Cities get big amounts of taxes from casinos. But cities spend more money than they get on negative effects of gambling such as crime increase. Crime increases with legalized gambling. This effects the police cost. Gambling addiction creates more poor people which increase the welfare cost. State lotteries target the poor and receive money from the poor. They cash their welfare checks at racetracks, riverboat casinos, off track betting parlors. This also increases the welfare cost too. It also effects medical system. Treatment for gambling addiction is rarely covered by health insurance policies, though physicians often will simply list depression as the cause for needed therapy, and that may be covered.(Lesieur and Anderson, 2004) "Gambling produces human desperation. Gambling victimizes the poor. Gambling leads to embezzlement, bribes, extortion, treason, suicide, and corruption of college and professional athletes. Crime often results from victims trying to recoup gambling losses. Those who least can afford it usually gamble the most. Gambling exploits the weaknesses of individuals. Gambling and poverty go hand in hand. Inner-city residents are hurt the most by expanded gambling" (Legalized Gambling Facts, 2004) "There is a substantial economic case to be made against gambling. It involves simply sterile transfers of money or goods between individuals, creating no new money or goods. Although it creates no output, gambling does nevertheless absorb time and resources. When pursued beyond the limits of recreation . . . gambling subtracts from the national income." (McGraw and Hill, 1970, p. 89) Gambling attracts racketeers and mobsters, increases the crimes such as murders, assaults robberies, etc. Nowadays mobsters do not own the casinos. But they still are involved in gambling business with food, security, cleaning etc. services. So gambling still feeds the mobsters this way or another way. Addicted gamblers are much more likely to be violent with their spouses and abuse their children. Children of these gamblers generally do worse in school and have a suicide rate twice that of their classmates.(Orbitz, 2002) ...read more.

Conclusion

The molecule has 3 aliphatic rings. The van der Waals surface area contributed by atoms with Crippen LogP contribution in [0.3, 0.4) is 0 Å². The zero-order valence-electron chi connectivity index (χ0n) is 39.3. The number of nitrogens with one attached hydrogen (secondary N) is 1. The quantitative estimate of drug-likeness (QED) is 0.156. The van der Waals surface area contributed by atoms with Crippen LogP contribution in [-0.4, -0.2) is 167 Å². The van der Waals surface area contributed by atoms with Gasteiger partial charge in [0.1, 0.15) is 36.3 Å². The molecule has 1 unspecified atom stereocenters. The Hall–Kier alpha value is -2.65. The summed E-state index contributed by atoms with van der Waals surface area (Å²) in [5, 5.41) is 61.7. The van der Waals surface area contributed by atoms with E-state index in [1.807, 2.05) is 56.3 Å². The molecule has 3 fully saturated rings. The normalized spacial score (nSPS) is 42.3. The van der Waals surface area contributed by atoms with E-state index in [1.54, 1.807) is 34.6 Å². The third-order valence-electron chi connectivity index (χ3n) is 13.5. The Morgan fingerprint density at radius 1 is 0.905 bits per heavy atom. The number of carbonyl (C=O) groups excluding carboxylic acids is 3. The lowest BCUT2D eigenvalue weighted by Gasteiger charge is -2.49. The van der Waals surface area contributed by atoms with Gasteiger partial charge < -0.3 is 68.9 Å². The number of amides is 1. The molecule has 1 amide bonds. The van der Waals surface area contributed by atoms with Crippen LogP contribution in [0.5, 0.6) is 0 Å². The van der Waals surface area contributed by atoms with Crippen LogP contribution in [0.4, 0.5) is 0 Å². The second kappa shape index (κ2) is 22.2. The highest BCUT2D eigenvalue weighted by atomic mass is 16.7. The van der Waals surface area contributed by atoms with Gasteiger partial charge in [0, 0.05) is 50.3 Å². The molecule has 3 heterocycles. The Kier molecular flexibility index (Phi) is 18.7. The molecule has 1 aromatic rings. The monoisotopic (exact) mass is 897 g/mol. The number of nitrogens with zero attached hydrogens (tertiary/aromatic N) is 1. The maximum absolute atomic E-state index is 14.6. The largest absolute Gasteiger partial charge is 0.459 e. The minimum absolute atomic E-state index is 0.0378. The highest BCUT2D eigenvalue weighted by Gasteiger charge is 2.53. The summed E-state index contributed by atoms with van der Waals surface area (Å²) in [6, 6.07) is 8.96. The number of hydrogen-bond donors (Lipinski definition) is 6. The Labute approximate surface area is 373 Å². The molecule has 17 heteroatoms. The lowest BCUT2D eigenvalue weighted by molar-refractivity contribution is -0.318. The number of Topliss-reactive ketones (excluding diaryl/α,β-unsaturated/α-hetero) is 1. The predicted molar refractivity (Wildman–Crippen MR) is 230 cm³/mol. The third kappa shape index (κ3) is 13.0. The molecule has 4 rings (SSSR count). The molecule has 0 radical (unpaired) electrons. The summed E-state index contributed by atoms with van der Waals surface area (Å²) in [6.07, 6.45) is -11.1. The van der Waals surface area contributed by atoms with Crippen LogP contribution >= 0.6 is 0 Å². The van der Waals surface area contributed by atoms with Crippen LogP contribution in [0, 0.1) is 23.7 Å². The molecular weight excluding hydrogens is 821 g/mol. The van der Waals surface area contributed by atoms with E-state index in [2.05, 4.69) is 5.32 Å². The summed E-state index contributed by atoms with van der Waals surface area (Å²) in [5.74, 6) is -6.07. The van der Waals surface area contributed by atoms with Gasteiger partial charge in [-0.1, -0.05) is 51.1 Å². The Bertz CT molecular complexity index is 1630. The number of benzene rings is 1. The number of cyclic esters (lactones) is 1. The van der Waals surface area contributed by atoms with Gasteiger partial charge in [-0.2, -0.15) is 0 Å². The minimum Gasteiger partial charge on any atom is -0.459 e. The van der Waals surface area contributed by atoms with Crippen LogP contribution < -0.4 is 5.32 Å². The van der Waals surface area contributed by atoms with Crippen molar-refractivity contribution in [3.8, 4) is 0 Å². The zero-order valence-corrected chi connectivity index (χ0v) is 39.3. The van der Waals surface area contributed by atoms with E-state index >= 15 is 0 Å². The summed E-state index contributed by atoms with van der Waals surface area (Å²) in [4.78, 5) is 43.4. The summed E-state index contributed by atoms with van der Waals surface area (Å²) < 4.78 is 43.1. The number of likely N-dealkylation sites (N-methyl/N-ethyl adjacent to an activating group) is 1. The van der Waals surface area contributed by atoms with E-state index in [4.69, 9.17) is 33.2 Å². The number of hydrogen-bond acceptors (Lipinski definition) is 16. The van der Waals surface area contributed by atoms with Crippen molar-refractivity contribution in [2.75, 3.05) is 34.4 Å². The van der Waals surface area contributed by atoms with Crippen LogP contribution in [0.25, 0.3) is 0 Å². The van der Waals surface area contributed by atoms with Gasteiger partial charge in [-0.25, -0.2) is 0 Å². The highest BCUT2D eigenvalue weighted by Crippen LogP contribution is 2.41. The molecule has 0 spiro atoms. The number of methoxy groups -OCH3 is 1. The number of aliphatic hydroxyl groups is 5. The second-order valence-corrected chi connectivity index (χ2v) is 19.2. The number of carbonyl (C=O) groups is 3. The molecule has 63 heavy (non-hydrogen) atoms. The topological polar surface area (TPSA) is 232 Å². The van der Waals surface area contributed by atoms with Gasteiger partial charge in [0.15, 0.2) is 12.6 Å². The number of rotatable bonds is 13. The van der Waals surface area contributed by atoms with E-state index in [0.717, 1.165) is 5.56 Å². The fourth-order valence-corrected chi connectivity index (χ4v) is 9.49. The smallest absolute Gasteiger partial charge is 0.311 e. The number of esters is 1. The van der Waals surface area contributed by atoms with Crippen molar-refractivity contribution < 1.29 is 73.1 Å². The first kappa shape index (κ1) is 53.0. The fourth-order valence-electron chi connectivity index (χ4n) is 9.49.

While the poor do not spend much more gambling than middle income families, they do spend a much higher percentage of their income. Casinos increase the gambling addiction in women and young people in the town. At this time gambling is called "the fastest-growing teenage addiction, with the rate of pathological gambling among high-school and college-age youth about twice that of adults." (Lesieur and Anderson, 2004) "In Atlantic City, the lure of gambling is so strong that over thirty thousand underage people are either thrown out, or stopped from entering the casino."(Vogel, 1997) Years ago counseling cost for gambling addiction was low compared to today. This was because relatively few states allotted much money for the treatment of them. With gambling addiction, cost of treatment increased too. Most health insurance companies sees gambling as a moral problem and do not pay for treatment. "After thorough examination of the gambling industry, we find that it is not in the best interest of anyone for numerous reasons. For starters, it is not good for the individual because the legalization of gambling is closely related with the increase of many compulsive gamblers. It is also unfavorable for the individual, because it will lead a person who would never commit a crime on their own, to steal to finance their habit."(Orbitz, 1984) Gambling also ruins the family life. Many gamblers are alcoholics and beat their spouse and neglect or abuse their children. The community where the casino located is hurt. The community expects money which comes from the casino and tourism. But the casino creates gamblers from the town population. The majority of gamblers come from the town. Money which is suppose to be spent in local stores goes to the Casino. The state and local governments are losing and will be losing on this. Compulsive gamblers cost big amounts of money for governments. It is probably put best in the quote "once gambling starts, it does not slow down and there can be no standing in its place for those who would stop it's spread"(McGraw and Hill, 1970, p. ...read more.